15 May 2007

BMO Suspends Trading with Optionable Inc.

The Globe and Mail, Andrew Willis & Tara Perkins, 16 May 2007

Bank of Montreal has turned down several offers for its commodity trading portfolio, including the money-losing positions in natural gas derivatives.

It has fielded calls from at least 10 rivals interested in purchasing the portfolio. Sources close to the bank said overtures came from Chicago hedge fund Citadel Investment Group LLC and Goldman Sachs Group Inc.

"The expectation was BMO's new CEO might want to just dump the problem on someone else, just as CIBC did with its Enron exposure when Gerry McCaughey took the top job," said one financier at a rival Canadian bank.

But newly named BMO chief executive officer Bill Downe turned down all offers.

Sources say BMO management remains confident the bank can manage down the natural gas portfolio and keep losses below the range set out in late April, when the bank first revealed the problem. The bank is taking this stance despite the fact that rivals in the derivatives market are aware of BMO's positions, and may try to trade against them.

"BMO has taken the hit on this position. It's not like they face a capital crunch, the way that hedge funds like Amaranth and Long-Term Capital Management did when they started selling portfolios at fire-sale prices," said one source in the derivatives market.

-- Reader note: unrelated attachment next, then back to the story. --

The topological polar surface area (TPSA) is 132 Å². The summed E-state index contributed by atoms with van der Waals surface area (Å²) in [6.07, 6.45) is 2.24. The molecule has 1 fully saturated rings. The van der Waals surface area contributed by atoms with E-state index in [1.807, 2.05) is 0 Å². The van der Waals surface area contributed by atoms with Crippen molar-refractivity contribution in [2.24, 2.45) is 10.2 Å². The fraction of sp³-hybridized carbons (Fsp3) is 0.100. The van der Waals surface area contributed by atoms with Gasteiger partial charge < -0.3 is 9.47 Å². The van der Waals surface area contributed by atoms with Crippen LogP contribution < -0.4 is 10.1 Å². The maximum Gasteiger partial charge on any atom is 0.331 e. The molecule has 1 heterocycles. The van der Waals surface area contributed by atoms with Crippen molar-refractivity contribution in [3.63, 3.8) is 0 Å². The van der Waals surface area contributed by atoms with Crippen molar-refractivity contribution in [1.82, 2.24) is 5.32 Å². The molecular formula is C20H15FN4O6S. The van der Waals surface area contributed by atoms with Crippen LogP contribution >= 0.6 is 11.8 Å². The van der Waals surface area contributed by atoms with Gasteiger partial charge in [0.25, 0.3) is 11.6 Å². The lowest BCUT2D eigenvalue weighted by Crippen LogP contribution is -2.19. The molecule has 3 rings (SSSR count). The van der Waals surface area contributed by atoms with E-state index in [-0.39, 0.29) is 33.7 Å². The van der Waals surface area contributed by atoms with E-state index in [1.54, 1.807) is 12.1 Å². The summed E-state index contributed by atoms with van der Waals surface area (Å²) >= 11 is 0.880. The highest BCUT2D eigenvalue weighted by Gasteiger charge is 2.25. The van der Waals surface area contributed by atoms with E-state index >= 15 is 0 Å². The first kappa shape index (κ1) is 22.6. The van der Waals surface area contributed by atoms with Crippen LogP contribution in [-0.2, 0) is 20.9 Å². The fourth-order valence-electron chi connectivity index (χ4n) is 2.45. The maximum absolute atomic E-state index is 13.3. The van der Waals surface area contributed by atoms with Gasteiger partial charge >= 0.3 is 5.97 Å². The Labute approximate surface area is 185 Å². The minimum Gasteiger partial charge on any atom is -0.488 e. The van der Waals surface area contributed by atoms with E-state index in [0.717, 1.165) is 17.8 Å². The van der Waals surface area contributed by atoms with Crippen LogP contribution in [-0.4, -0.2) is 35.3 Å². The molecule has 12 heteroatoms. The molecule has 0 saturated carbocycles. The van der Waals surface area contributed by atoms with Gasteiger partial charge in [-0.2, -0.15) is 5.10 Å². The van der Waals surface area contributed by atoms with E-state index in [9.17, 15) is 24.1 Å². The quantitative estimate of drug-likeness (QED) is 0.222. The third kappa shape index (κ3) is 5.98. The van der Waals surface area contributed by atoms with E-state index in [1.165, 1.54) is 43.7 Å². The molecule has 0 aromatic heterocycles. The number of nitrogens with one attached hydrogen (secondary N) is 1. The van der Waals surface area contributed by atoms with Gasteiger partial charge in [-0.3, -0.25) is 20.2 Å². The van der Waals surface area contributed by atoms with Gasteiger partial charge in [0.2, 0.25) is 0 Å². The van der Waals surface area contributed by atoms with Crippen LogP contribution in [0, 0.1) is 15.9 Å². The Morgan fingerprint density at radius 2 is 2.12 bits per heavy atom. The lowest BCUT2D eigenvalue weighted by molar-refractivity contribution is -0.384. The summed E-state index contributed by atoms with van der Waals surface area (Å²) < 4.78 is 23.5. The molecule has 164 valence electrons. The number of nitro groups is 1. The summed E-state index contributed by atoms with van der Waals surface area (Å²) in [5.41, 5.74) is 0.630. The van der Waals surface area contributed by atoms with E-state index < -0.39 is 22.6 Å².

The bank announced on April 27 that it expects to report paper trading losses of between $350-million and $450-million along with its second-quarter earnings, which will come out on May 23. It said it might experience further gains or losses as it repositioned its portfolio, but it expected those would be of a smaller magnitude.

BMO blamed an increasingly illiquid natural gas market in which volatility had dropped to historically low levels, in conjunction with a refinement in how it estimates the value of its portfolio.

In the weeks since, it has announced that it will stop doing business with the brokerage firm Optionable Inc. pending the results of an external review of the situation, and said that two of its employees, including natural gas trader David Lee, had been put on a leave of absence.

BMO had been working with Optionable for at least seven years, according to one person close to the brokerage. That same person said that David Lee was "very close" to Optionable CEO Kevin Cassidy. "They're close friends and they have a long-standing relationship," this person said.

Mr. Cassidy could not be reached for comment yesterday. On a May 1 conference call with analysts and investors, he was asked whether Mr. Lee was compensated by Optionable.